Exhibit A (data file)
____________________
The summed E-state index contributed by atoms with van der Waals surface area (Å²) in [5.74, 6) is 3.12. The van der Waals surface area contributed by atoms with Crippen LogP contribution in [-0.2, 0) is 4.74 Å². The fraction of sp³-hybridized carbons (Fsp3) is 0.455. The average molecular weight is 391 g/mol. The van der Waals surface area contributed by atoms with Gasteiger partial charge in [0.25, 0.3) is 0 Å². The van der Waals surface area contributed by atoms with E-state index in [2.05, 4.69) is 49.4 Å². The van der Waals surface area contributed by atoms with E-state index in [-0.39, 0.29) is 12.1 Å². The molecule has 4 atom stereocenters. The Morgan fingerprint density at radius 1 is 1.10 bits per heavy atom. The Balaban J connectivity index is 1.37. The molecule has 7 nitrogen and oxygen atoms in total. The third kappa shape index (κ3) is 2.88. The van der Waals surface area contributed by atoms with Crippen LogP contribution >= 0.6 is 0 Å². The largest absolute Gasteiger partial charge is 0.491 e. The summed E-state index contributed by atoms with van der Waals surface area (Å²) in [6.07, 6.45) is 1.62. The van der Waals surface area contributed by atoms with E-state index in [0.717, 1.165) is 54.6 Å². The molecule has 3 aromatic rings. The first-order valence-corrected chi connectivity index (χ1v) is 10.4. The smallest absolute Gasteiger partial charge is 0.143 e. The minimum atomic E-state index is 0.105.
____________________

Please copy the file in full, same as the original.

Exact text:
The summed E-state index contributed by atoms with van der Waals surface area (Å²) in [5.74, 6) is 3.12. The van der Waals surface area contributed by atoms with Crippen LogP contribution in [-0.2, 0) is 4.74 Å². The fraction of sp³-hybridized carbons (Fsp3) is 0.455. The average molecular weight is 391 g/mol. The van der Waals surface area contributed by atoms with Gasteiger partial charge in [0.25, 0.3) is 0 Å². The van der Waals surface area contributed by atoms with E-state index in [2.05, 4.69) is 49.4 Å². The van der Waals surface area contributed by atoms with E-state index in [-0.39, 0.29) is 12.1 Å². The molecule has 4 atom stereocenters. The Morgan fingerprint density at radius 1 is 1.10 bits per heavy atom. The Balaban J connectivity index is 1.37. The molecule has 7 nitrogen and oxygen atoms in total. The third kappa shape index (κ3) is 2.88. The van der Waals surface area contributed by atoms with Crippen LogP contribution >= 0.6 is 0 Å². The largest absolute Gasteiger partial charge is 0.491 e. The summed E-state index contributed by atoms with van der Waals surface area (Å²) in [6.07, 6.45) is 1.62. The van der Waals surface area contributed by atoms with E-state index in [0.717, 1.165) is 54.6 Å². The molecule has 3 aromatic rings. The first-order valence-corrected chi connectivity index (χ1v) is 10.4. The smallest absolute Gasteiger partial charge is 0.143 e. The minimum atomic E-state index is 0.105.